Tuesday, Oct. 3, was our first walk, a 10-mile, six-hour march with a band of 23 men and women, including two families from Singapore, plus a mix of pilgrims from Ohio, Tennessee and Georgia, all welcomed by The New York Times writer Dan Barry and three professional Spanish guides.
I arrived Sunday slightly discombobulated and sleepless, frustrated by the London airport’s “thorough” security check, which empties most of your baggage on different counters while a guard pats you down twice and someone else declines to return your dental floss and belt.
The great towering Guggenheim Museum, which opened along the river in the heart of Bilbao in 1997, snapped me out of it and challenged me with its towering room-to-room displays. It started for me with Robert Motherwell’s upsetting “Black,” a huge screen painted all black, except for a few inches of white hidden in the lower left-hand corner, calling on Motherwell’s powerful sense of the tragedy of the Spanish Civil War.
We are learning more about one another and ourselves with every passing day.
My next discovery was the work of Bill Viola, whose powerful video art glistened on total walls with four moving scenes: one, a long, silent parade of people solemnly hiking a path in the woods, heading into we know not where; on another wall a small group of men and women hustle past or gossip next to an office street door. There a homeless man, his hat pulled down, clutches a cardboard that asks HELP as most swoop by him offering a touch but no money. I glanced away for a second, and he disappeared.
A little later, as I stepped out of the building into the long patio where the river, integrated into the building’s design, runs by, a great billowing cloud of smoke burst out of a wall and filled all the open space. I could not see two feet in front me. Children loved it. A terrorist attack? Maintenance accident? No, it was Fujiko Nakaya, Japanese inventor of “fog sculpture,” a “radical departure in the history of art and technology,” says the program note.
Our trip might be seen as an individualist’s battle between his or her personal limitations and the 10- to 16-mile treks up and down the rocky hills of the Spanish countryside. The rolling mountains are often beautiful—from the oak and beech tree forests bordering the trails to the open grazing fields where sheep, goats, rams, cattle and even horses unknowingly bulk themselves up for the slaughterhouses. In each charming little town the houses are white, the roofs are red and the streets are empty. The younger generation has fled to the cities, and the endless stream of pilgrims tramps through the narrow streets.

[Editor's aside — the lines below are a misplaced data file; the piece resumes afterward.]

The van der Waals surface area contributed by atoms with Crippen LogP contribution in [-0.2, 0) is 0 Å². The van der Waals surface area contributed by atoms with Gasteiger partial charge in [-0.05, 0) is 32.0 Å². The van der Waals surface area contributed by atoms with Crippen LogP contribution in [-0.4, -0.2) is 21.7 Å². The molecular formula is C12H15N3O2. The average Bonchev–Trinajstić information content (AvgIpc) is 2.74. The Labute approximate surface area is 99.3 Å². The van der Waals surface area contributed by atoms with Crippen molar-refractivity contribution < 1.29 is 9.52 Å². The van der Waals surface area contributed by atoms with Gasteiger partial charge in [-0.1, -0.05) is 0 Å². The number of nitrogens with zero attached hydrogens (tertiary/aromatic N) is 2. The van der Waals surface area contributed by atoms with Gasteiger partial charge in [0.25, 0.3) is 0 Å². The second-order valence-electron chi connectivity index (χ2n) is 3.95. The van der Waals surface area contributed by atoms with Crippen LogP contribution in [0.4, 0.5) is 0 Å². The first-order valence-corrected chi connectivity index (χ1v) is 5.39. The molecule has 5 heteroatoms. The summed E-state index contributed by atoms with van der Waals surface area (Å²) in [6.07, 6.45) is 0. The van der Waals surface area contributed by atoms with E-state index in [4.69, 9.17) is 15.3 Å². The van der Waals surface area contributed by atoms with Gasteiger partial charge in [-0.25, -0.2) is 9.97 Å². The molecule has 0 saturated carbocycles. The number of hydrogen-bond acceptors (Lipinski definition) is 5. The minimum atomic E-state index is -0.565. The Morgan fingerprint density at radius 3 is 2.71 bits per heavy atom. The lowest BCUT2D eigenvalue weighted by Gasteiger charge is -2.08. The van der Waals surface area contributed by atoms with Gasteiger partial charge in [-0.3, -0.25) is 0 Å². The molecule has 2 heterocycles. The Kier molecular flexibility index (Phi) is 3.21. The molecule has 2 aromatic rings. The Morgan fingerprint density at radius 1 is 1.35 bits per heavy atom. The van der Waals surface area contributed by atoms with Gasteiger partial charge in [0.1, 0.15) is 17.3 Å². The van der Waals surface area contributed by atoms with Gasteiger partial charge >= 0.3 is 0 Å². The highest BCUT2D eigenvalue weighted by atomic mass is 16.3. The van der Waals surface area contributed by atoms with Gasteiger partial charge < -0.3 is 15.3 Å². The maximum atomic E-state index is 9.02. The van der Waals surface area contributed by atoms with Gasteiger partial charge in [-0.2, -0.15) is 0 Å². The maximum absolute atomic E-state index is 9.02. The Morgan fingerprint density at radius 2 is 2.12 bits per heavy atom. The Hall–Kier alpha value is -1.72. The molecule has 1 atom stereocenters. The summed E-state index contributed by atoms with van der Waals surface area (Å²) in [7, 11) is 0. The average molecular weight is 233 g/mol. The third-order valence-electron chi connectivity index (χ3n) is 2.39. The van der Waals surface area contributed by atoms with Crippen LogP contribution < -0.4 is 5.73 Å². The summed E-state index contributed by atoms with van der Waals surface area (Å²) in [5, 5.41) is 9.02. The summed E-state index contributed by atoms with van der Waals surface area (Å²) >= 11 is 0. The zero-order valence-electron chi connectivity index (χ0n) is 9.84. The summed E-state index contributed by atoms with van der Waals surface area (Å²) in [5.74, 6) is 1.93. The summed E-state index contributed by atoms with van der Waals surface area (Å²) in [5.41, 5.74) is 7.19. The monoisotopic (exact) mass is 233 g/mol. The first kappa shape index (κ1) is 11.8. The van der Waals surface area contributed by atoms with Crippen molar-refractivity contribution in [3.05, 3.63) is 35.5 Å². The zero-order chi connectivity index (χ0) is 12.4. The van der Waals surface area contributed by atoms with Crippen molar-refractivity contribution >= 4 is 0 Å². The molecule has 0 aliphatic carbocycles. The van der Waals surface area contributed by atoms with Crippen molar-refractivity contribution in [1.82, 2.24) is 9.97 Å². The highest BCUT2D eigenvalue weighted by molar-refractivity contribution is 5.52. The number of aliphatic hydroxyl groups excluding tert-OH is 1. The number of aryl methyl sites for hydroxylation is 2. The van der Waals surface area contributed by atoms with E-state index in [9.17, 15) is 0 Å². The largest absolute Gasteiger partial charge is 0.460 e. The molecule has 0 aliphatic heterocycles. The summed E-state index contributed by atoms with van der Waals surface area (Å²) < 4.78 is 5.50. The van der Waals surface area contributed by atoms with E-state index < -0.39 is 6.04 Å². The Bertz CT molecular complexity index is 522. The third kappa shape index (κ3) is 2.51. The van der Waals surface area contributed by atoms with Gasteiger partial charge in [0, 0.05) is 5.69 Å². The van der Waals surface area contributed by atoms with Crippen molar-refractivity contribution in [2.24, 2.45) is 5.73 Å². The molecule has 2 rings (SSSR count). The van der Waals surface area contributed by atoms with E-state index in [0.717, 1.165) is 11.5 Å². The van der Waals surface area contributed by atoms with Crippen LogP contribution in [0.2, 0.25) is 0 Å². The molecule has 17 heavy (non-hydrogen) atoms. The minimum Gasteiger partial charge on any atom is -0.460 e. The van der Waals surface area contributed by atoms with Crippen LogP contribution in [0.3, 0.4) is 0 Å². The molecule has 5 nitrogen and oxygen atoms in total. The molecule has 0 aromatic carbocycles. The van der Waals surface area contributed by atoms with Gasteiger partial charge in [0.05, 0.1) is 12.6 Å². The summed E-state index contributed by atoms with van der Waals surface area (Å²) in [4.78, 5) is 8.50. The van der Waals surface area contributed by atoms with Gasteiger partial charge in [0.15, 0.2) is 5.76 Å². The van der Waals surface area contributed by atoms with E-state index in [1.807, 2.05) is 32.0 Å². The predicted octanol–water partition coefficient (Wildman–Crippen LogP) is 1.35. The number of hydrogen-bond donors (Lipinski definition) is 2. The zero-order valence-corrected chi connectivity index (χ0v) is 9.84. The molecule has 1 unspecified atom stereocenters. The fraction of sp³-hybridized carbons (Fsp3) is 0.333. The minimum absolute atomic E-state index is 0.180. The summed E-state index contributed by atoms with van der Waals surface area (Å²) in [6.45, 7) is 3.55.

The younger generation has fled to the cities, and the endless stream of pilgrims tramps through the narrow streets.
The mountains and hills recall the childhood ditty, “The bear went over the Mountain,” in which the bear always finds another mountain; his journey will never end. The trails can be brutal—rocks, huge, big, sharp and small—all enemies, all hard and threatening where a fall would lead to bloody hands and broken teeth; and the mud, misshapen by countless boots, forms both holes and walls to trip us up. Memorials mark the way, including some for those who trudged too close to the edge of the path and tumbled endlessly down into more stones and underbrush. Four have fallen in recent years, we are told; the body of one of them was not found for 15 days.
We started off in northern Spain, strolling the boardwalk of San Sebastian, hungry for a chance to plunge into the calm but rolling surf, then continued to St. Jean Pied de Port, a beautiful hilly old city in France whose architecture makes one feel he has suddenly slipped back into the 14th century. By the third day we were in Pamplona, Spain, checking out the starting line for the running of the bulls, with a band of foolhardy male townsmen pumped with beer and wine, racing ahead of them. For the traveling Jesuit, here is where young soldier Ignatius Loyola broke his legs with a cannonball.
I yearned for Burgos because I had first seen it at age 19 during my junior year abroad from Fordham in 1953. I remembered the sheer size of the church with a young man’s awe; to call it overwhelming does not do it justice. Rather than think of it as one cathedral, imagine a collection of 15 chapels—one housing the tomb of El Cid and all competing with one another with splendor and statues of 13th-century spiritual and secular leaders.
Why are we here? We are learning more about one another and ourselves with every passing day, listening to one another talk about everything from our own families to how countries and parts of countries are drawing away from one another rather than unify. The average age of the group is early 50s; two of us are over the mid-70 mark—including a Catholic priest old enough to be the father or grandfather of everyone else. They care for him if he walks more slowly over rocks and struggles to climb and descend stairs gracefully. A young woman damaged her foot in a fall and is helped with a wheelchair.
The last three nights have been passed in former monasteries converted into beautiful hotels. I write this from the fifth-century Royal Monastery of Saint Zoilo, which served as a Jesuit high school from 1854 to 1959. Tomorrow morning the priest will say a 7:30 a.m. Mass and send us off on the trail again. Meanwhile, the spirit of St. James, one of Jesus’ three best friends, awaits.